Marian Centre ministers to our ‘Christ-bearers’ suffering from addiction, homelessness and poverty

14 May 2018

Appears in: Archdiocesan News

Jo-Anne Paquette has spent the past couple of hours serving a meal to some of Edmonton’s poorest and most vulnerable people: those suffering from addiction, homelessness, mental illness, and extreme poverty.

Nevertheless, Jo-Anne welcomes me graciously, asks how my day is going, and pours me a glass of water before I start peppering her with questions about her work at the Marian Centre.

Her presence is at once calm and joyful as she shares about her life as a member of the Marian Centre community, and how she answered God’s call to a unique vocation.

“I’ve experienced my time serving at the Marian Centre as a refreshing time, because there’s a reality in which we’re all poor, we’re all in need, as much in need as my brothers and sisters suffering on the street,” Jo-Anne explains.

“I might not be homeless. I might not suffer from that kind of an addiction. I don’t have that kind of a mental illness. But all of us are poor in God’s eyes.”

Edmonton’s Marian Centre is a mission of Madonna House, a Catholic community based in Combermere, Ont. Madonna House’s founder, Catherine Doherty, felt called by God to start a community that welcomed lay men, lay women, and priests. Members of the community make a permanent commitment to a life of poverty, chastity, and obedience.

Jo-Anne is reflective as she remembers discerning her vocation to Madonna House. Growing up outside of Toronto with her sister and two brothers, she watched her parents quietly modelling a life of deep faith and service.

“My parents were very connected to what I would now describe as ‘seeing Christ in the poor,’ though they didn’t use those words,” she recalls. “It was just part of our upbringing.”

The Pax Caritas Cross, worn by all members of Madonna House, means ‘peace and love’ in Latin

As she moved from a faith-filled childhood into young adulthood, Jo-Anne experienced a sense of dissatisfaction. The social justice activities she was involved in didn’t bring her the fulfillment she had hoped they would provide.

At 21, Jo-Anne visited the Madonna House community in Combermere,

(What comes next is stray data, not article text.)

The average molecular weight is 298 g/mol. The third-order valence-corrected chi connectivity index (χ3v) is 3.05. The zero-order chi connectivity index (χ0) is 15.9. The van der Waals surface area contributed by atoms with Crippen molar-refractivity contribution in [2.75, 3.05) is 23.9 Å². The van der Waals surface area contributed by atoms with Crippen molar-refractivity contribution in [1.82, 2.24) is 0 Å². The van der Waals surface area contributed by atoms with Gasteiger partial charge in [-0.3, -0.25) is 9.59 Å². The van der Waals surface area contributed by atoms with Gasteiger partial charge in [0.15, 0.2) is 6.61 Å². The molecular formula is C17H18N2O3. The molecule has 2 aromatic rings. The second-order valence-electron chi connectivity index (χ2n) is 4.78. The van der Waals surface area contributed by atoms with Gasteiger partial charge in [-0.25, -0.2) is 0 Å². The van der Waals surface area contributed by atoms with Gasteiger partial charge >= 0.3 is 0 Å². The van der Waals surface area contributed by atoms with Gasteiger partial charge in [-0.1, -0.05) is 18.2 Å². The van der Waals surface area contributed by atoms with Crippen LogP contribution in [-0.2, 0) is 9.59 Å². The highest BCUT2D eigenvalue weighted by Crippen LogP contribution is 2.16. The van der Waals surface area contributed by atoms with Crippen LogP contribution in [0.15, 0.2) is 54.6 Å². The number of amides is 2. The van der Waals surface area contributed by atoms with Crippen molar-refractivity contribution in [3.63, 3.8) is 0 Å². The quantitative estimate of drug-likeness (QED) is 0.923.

planning to stay for a month. She never left. At first, she simply wanted to stay on longer as a guest, but she gradually came to the realization that God was calling her to become a member of the community.

“My transition to life in Madonna House felt very natural to me,” she says. “Up until then, I wasn’t looking for a religious vocation, but I felt very at home in Madonna House right from the beginning.”

In the 25 years that have passed since then, Jo-Anne has served in Madonna
House missions in Saskatchewan, Arizona, and Ontario, before being assigned to the Edmonton Marian Centre four years ago.

The community’s apostolate includes operating a soup kitchen and distributing clothing to their “Brothers and Sisters Christopher,” as they call those who come to the Centre for help (“Christopher” means “Christ-bearer”). The Centre’s 12 community members — men, women, and priests — combine their apostolate with a family life of prayer and community.

The mural ‘Christ in the Breadline’ by Fritz Eichenberg, is located in the Marian Centre community dining room

“It’s not always easy, but I find a lot of life here. I just love serving at Marian Centre,” Jo-Anne says, simply. Her voice is quiet, but her eyes reflect her joy.

“The challenge is always seeing Christ in the poor. Christ came to save the poor. The Father didn’t send Christ to the well and those who had it all under control and who looked really good. It was those who had almost nothing and those who were poor and those who were in need. I think that’s probably why I find it so refreshing to serve.”

That refreshment seems to be contagious. The peace and joy that Jo-Anne radiates have refreshed my own spirit by the end of our visit. I realize that the Marian Centre is a place of refreshment, not only for the Brothers and Sisters Christopher, but also for the volunteers, benefactors, and friends of the community.

The members of the Marian Centre community minister to our common poverty by being Christ-bearers to us. The Centre is a place where our common poverty before God can be acknowledged. In that acknowledgement, we turn to Him who supplies all our needs.

– Rose Derksen is a pastoral assistant at the parishes of St. Alphonsus and St. Clare in Edmonton.

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